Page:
The loss of being able to travel, of being able to get away from pain by meeting a community, watching movies and more are subtle but steady sorts of losses many of us are grieving.
Then of course the anxiety of impending contraction of the virus, the fear of not finding on timely care, fearing the death of our loved ones, our own gasping breaths and aching bodies. Not to mention further, the loss of our loved ones, so many of us have lost those that we love.
If this doesn’t feel apocalyptic to you, you are also experiencing a stage of loss called denial!
Grief is a natural response to loss.
The term grief is used to describe reactions and feelings that a person may experience after losing someone or something that is of importance to them. Our reactions of grief can be physical, psychological, social and emotional. Any and all reactions are natural.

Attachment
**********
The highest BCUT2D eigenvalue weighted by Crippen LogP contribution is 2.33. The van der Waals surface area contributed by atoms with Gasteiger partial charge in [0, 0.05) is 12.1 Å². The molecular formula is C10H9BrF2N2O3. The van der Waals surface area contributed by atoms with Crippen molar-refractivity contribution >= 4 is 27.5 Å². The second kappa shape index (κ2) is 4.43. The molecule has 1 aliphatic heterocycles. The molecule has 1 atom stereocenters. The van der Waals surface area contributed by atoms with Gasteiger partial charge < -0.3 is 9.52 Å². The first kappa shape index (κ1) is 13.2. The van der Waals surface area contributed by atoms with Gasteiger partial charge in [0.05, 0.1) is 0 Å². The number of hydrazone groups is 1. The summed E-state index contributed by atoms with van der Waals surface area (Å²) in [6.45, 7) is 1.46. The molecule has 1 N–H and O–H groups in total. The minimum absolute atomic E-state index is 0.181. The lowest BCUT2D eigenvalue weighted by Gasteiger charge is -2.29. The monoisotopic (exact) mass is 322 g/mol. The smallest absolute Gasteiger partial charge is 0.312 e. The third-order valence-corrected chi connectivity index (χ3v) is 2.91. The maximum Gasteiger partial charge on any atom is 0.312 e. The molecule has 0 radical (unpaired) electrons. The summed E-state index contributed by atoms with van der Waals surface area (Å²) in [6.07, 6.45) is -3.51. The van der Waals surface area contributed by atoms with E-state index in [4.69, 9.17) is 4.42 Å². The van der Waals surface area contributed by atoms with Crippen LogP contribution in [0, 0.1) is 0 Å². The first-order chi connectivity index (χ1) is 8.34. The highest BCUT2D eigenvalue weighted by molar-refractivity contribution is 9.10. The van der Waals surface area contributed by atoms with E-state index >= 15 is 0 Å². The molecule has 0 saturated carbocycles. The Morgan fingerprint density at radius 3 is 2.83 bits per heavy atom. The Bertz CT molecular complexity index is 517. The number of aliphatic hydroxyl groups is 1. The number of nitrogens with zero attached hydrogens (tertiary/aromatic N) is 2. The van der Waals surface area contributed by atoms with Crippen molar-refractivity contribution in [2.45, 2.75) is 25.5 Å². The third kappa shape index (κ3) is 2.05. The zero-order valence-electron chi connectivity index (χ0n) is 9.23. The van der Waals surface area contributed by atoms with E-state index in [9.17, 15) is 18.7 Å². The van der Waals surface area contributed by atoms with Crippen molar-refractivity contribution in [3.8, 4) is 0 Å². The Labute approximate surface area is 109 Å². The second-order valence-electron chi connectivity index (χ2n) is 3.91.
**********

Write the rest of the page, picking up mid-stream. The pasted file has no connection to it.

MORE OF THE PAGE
Our culture’s expectations stymie our responses to grief. The stipulation of how long, what manner, who grieves and so forth are stories that we need to challenge.
The individual and collective grief of the losses, small and large, in this pandemic, are going to be carried as a burden by humanity for a long, long time. Even if your losses are minimal, you’re still going to feel it; we all are just human.
A pandemic proportion of grief is going to see itself in many ways for years to come and remember, that is a natural response.
This pandemic and its impact runs in our bones. By that I mean, the stress, the anxiety, the losses we have already experienced collectively and as individuals is present in our bodies. It’s present in the aches in our shoulders, the pain in our hips, our knuckles and our jaws.
Stress manifests in the body. Your exhaustion, your lack of motivation, the dreadful thoughts and the sleepless nights, the tears or even the lack thereof, please know that a large part of it is the result of loss.
We as a nation are grieving small to colossal changes and losses that the pandemic has incited, and systems have exaggerated. What can we do as a collective then?